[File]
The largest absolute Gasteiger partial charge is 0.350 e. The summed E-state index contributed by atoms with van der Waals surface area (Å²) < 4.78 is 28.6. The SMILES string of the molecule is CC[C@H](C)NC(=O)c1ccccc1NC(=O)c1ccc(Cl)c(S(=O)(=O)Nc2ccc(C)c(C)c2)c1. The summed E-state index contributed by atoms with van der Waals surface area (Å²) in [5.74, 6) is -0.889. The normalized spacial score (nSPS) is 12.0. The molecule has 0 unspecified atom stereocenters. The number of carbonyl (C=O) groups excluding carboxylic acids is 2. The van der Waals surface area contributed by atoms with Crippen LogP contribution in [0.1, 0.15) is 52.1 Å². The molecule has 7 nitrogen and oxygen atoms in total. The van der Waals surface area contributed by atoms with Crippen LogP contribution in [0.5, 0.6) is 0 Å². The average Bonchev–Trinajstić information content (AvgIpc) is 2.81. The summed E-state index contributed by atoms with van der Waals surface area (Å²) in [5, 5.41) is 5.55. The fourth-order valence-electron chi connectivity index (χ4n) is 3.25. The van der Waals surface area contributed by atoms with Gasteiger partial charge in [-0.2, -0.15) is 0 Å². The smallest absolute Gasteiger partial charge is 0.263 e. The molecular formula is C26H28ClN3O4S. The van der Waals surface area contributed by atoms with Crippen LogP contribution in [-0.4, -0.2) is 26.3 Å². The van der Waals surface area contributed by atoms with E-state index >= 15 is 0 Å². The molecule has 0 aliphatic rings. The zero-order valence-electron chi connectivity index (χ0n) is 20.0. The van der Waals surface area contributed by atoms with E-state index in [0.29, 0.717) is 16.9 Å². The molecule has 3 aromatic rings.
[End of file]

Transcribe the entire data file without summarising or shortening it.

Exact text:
The largest absolute Gasteiger partial charge is 0.350 e. The summed E-state index contributed by atoms with van der Waals surface area (Å²) < 4.78 is 28.6. The SMILES string of the molecule is CC[C@H](C)NC(=O)c1ccccc1NC(=O)c1ccc(Cl)c(S(=O)(=O)Nc2ccc(C)c(C)c2)c1. The summed E-state index contributed by atoms with van der Waals surface area (Å²) in [5.74, 6) is -0.889. The normalized spacial score (nSPS) is 12.0. The molecule has 0 unspecified atom stereocenters. The number of carbonyl (C=O) groups excluding carboxylic acids is 2. The van der Waals surface area contributed by atoms with Crippen LogP contribution in [0.1, 0.15) is 52.1 Å². The molecule has 7 nitrogen and oxygen atoms in total. The van der Waals surface area contributed by atoms with Crippen LogP contribution in [0.5, 0.6) is 0 Å². The average Bonchev–Trinajstić information content (AvgIpc) is 2.81. The summed E-state index contributed by atoms with van der Waals surface area (Å²) in [5, 5.41) is 5.55. The fourth-order valence-electron chi connectivity index (χ4n) is 3.25. The van der Waals surface area contributed by atoms with Gasteiger partial charge in [-0.2, -0.15) is 0 Å². The smallest absolute Gasteiger partial charge is 0.263 e. The molecular formula is C26H28ClN3O4S. The van der Waals surface area contributed by atoms with Crippen LogP contribution in [-0.4, -0.2) is 26.3 Å². The van der Waals surface area contributed by atoms with E-state index >= 15 is 0 Å². The molecule has 0 aliphatic rings. The zero-order valence-electron chi connectivity index (χ0n) is 20.0. The van der Waals surface area contributed by atoms with E-state index in [0.29, 0.717) is 16.9 Å². The molecule has 3 aromatic rings.